Astrophysics is the physics of the stars, and more widely the physics of the Universe. It enables us to understand the structure and evolution of planetary systems, stars, galaxies, interstellar gas, and the cosmos as a whole.
In this Very Short Introduction, the leading astrophysicist James Binney shows how the field of astrophysics has expanded rapidly in the past century, with vast quantities of data gathered by telescopes exploiting all parts of the electromagnetic spectrum, combined with the rapid advance of computing power, which has allowed increasingly effective mathematical modelling. He illustrates how the application of fundamental principles of physics - the consideration of energy and mass, and momentum - and the two pillars of relativity and quantum mechanics, has provided insights into phenomena ranging from rapidly spinning millisecond pulsars to the collision of giant spiral galaxies. This is a clear, rigorous introduction to astrophysics for those keen to cut their teeth on a conceptual treatment involving some mathematics.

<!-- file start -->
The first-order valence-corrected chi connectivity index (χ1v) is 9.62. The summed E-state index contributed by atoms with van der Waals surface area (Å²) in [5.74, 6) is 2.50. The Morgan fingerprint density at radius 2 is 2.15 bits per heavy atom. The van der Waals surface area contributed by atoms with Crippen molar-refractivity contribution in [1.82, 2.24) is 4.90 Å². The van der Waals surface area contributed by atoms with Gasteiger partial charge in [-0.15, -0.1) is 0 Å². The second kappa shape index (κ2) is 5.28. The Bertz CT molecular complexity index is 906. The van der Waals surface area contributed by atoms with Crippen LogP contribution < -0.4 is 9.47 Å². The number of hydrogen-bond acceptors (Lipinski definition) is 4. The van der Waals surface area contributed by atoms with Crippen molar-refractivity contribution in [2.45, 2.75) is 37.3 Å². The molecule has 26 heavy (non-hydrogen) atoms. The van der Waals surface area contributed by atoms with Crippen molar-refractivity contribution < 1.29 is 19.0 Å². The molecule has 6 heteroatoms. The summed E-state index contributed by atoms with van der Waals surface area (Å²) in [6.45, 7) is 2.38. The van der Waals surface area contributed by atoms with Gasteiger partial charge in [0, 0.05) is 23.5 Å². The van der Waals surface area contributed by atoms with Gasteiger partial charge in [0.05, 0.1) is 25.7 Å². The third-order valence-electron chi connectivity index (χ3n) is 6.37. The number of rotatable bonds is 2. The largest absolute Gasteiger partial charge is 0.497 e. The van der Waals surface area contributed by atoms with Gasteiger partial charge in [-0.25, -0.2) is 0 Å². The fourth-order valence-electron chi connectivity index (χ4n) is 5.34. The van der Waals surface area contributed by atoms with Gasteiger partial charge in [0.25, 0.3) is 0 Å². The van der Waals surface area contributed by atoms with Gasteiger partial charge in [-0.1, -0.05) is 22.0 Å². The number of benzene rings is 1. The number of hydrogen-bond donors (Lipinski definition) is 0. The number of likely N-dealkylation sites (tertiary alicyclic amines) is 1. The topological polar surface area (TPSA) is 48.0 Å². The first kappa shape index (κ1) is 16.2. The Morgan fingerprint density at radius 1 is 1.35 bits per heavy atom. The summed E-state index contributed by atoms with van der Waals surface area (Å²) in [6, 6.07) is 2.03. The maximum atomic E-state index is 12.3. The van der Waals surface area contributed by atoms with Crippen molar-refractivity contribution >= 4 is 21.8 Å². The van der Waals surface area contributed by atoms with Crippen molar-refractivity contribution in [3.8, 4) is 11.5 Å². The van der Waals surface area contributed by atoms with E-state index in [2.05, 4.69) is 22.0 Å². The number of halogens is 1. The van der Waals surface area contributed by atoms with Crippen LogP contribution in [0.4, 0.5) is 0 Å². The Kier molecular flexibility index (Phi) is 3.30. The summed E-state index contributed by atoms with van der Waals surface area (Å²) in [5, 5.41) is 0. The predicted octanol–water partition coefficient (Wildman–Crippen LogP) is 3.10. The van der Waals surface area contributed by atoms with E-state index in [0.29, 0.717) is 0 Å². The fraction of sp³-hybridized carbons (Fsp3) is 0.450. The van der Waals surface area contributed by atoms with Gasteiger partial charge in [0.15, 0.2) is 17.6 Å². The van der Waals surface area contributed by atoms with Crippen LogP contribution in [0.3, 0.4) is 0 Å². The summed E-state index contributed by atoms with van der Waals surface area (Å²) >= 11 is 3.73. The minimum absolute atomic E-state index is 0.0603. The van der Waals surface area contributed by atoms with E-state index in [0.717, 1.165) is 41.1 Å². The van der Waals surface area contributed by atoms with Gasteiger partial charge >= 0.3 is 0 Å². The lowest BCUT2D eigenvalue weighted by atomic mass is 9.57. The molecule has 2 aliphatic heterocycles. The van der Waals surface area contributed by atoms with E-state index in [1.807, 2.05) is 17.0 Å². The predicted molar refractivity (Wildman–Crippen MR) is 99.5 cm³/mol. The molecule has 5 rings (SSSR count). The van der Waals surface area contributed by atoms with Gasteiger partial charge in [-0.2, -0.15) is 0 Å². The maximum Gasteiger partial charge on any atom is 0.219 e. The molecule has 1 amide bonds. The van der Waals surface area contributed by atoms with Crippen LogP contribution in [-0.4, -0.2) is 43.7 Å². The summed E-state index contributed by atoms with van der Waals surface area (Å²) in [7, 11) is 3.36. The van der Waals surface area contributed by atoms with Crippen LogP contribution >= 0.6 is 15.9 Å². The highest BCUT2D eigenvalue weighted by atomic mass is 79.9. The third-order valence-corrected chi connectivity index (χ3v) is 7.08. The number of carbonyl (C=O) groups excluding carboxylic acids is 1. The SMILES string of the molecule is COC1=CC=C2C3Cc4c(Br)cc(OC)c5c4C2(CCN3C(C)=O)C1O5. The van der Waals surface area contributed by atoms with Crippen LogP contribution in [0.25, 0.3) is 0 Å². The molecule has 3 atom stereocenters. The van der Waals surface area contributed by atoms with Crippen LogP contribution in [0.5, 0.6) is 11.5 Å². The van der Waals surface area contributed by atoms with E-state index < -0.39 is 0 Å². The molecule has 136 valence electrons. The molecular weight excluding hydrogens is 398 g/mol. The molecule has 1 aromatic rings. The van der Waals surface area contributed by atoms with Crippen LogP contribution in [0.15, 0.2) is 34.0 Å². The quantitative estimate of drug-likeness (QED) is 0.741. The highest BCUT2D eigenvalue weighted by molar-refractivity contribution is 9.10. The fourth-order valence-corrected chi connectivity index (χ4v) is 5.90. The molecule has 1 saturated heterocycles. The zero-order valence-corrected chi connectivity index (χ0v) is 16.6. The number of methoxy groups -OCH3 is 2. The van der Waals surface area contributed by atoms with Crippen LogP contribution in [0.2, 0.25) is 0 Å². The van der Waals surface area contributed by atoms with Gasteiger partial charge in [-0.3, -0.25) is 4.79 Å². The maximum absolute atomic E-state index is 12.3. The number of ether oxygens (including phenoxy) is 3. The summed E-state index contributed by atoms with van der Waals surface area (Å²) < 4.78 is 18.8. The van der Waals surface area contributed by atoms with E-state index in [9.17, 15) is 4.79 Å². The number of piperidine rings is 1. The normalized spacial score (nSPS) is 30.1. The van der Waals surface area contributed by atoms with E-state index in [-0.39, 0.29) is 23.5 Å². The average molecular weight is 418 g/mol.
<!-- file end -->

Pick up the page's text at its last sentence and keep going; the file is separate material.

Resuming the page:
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About the Author
James Binney is a highly distinguished astrophysicist at Oxford University. He is head of the Rudolf Peierls Centre for Theoretical Physics, and has been awarded the Maxwell Medal and the Dirac Medal of the Institute of Physics. A specialist in galactic dynamics, he is the author of three widely used graduate textbooks, including The Physics of Quantum Mechanics (OUP, 2013), co-authored with David Skinner.
Table of Contents
Gas between the stars
The big picture